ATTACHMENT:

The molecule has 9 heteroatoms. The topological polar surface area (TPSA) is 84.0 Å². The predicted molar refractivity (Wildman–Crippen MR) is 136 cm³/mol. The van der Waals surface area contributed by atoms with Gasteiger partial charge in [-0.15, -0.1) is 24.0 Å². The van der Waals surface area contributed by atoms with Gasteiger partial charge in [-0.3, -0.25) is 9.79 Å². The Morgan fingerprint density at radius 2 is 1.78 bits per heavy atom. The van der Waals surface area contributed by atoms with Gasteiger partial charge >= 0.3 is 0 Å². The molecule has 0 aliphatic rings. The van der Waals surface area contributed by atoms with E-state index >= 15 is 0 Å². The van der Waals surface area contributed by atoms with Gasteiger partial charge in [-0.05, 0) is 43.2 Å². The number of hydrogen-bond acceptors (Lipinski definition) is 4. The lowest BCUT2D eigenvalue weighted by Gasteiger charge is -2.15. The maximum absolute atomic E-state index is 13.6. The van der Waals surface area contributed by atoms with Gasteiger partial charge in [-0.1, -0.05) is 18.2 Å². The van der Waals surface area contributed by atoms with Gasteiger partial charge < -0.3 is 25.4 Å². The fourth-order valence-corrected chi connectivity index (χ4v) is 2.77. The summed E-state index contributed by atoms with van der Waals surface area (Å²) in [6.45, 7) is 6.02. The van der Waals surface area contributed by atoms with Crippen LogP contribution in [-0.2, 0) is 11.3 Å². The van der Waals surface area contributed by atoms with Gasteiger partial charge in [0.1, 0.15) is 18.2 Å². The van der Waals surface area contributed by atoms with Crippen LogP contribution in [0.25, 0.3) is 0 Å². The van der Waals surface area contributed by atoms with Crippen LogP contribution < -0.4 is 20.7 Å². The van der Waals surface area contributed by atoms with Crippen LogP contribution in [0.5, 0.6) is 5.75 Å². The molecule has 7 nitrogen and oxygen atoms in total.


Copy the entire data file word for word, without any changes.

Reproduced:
The molecule has 9 heteroatoms. The topological polar surface area (TPSA) is 84.0 Å². The predicted molar refractivity (Wildman–Crippen MR) is 136 cm³/mol. The van der Waals surface area contributed by atoms with Gasteiger partial charge in [-0.15, -0.1) is 24.0 Å². The van der Waals surface area contributed by atoms with Gasteiger partial charge in [-0.3, -0.25) is 9.79 Å². The Morgan fingerprint density at radius 2 is 1.78 bits per heavy atom. The van der Waals surface area contributed by atoms with Gasteiger partial charge >= 0.3 is 0 Å². The molecule has 0 aliphatic rings. The van der Waals surface area contributed by atoms with E-state index >= 15 is 0 Å². The van der Waals surface area contributed by atoms with Gasteiger partial charge in [-0.05, 0) is 43.2 Å². The number of hydrogen-bond acceptors (Lipinski definition) is 4. The lowest BCUT2D eigenvalue weighted by Gasteiger charge is -2.15. The maximum absolute atomic E-state index is 13.6. The van der Waals surface area contributed by atoms with Gasteiger partial charge in [-0.1, -0.05) is 18.2 Å². The van der Waals surface area contributed by atoms with Gasteiger partial charge < -0.3 is 25.4 Å². The fourth-order valence-corrected chi connectivity index (χ4v) is 2.77. The summed E-state index contributed by atoms with van der Waals surface area (Å²) in [6.45, 7) is 6.02. The van der Waals surface area contributed by atoms with Crippen LogP contribution in [-0.2, 0) is 11.3 Å². The van der Waals surface area contributed by atoms with Gasteiger partial charge in [0.1, 0.15) is 18.2 Å². The van der Waals surface area contributed by atoms with Crippen LogP contribution in [0.25, 0.3) is 0 Å². The van der Waals surface area contributed by atoms with Crippen LogP contribution < -0.4 is 20.7 Å². The van der Waals surface area contributed by atoms with Crippen LogP contribution in [0.5, 0.6) is 5.75 Å². The molecule has 7 nitrogen and oxygen atoms in total.